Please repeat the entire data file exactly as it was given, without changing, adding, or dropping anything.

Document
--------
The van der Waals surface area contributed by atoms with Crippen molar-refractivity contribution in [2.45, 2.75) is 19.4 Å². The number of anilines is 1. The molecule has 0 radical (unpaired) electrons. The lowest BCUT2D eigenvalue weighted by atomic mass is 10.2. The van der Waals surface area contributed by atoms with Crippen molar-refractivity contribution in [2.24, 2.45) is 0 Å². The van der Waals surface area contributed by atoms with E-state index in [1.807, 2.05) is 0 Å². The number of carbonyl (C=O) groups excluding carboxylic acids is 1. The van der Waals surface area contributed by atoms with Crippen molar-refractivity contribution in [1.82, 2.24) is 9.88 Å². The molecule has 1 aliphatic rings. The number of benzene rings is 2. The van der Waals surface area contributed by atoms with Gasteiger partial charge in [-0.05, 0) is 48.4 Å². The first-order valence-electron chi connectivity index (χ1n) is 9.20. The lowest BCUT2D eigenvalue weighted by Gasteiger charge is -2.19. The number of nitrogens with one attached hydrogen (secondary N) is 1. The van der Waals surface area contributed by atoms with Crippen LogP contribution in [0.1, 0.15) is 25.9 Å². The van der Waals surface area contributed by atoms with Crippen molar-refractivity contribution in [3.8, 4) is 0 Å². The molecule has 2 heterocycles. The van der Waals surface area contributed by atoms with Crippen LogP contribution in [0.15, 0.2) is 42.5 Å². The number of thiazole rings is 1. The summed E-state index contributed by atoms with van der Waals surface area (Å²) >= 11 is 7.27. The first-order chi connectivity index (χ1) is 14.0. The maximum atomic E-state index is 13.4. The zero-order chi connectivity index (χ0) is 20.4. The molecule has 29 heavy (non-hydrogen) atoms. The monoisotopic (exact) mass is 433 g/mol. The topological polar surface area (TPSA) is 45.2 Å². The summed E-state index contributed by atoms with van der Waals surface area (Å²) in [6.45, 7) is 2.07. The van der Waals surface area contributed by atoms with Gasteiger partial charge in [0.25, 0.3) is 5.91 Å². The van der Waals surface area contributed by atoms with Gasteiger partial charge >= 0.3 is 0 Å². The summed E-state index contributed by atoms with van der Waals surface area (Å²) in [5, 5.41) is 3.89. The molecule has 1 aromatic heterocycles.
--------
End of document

The van der Waals surface area contributed by atoms with Crippen molar-refractivity contribution in [2.45, 2.75) is 19.4 Å². The number of anilines is 1. The molecule has 0 radical (unpaired) electrons. The lowest BCUT2D eigenvalue weighted by atomic mass is 10.2. The van der Waals surface area contributed by atoms with Crippen molar-refractivity contribution in [2.24, 2.45) is 0 Å². The van der Waals surface area contributed by atoms with E-state index in [1.807, 2.05) is 0 Å². The number of carbonyl (C=O) groups excluding carboxylic acids is 1. The van der Waals surface area contributed by atoms with Crippen molar-refractivity contribution in [1.82, 2.24) is 9.88 Å². The molecule has 1 aliphatic rings. The number of benzene rings is 2. The van der Waals surface area contributed by atoms with Gasteiger partial charge in [-0.05, 0) is 48.4 Å². The first-order valence-electron chi connectivity index (χ1n) is 9.20. The lowest BCUT2D eigenvalue weighted by Gasteiger charge is -2.19. The number of nitrogens with one attached hydrogen (secondary N) is 1. The van der Waals surface area contributed by atoms with Crippen LogP contribution in [0.1, 0.15) is 25.9 Å². The van der Waals surface area contributed by atoms with Crippen molar-refractivity contribution in [3.8, 4) is 0 Å². The molecule has 2 heterocycles. The van der Waals surface area contributed by atoms with Crippen LogP contribution in [0.15, 0.2) is 42.5 Å². The number of thiazole rings is 1. The summed E-state index contributed by atoms with van der Waals surface area (Å²) >= 11 is 7.27. The first-order chi connectivity index (χ1) is 14.0. The maximum atomic E-state index is 13.4. The zero-order chi connectivity index (χ0) is 20.4. The molecule has 29 heavy (non-hydrogen) atoms. The monoisotopic (exact) mass is 433 g/mol. The topological polar surface area (TPSA) is 45.2 Å². The summed E-state index contributed by atoms with van der Waals surface area (Å²) in [6.45, 7) is 2.07. The van der Waals surface area contributed by atoms with Gasteiger partial charge in [0.25, 0.3) is 5.91 Å². The van der Waals surface area contributed by atoms with Gasteiger partial charge >= 0.3 is 0 Å². The summed E-state index contributed by atoms with van der Waals surface area (Å²) in [5, 5.41) is 3.89. The molecule has 1 aromatic heterocycles.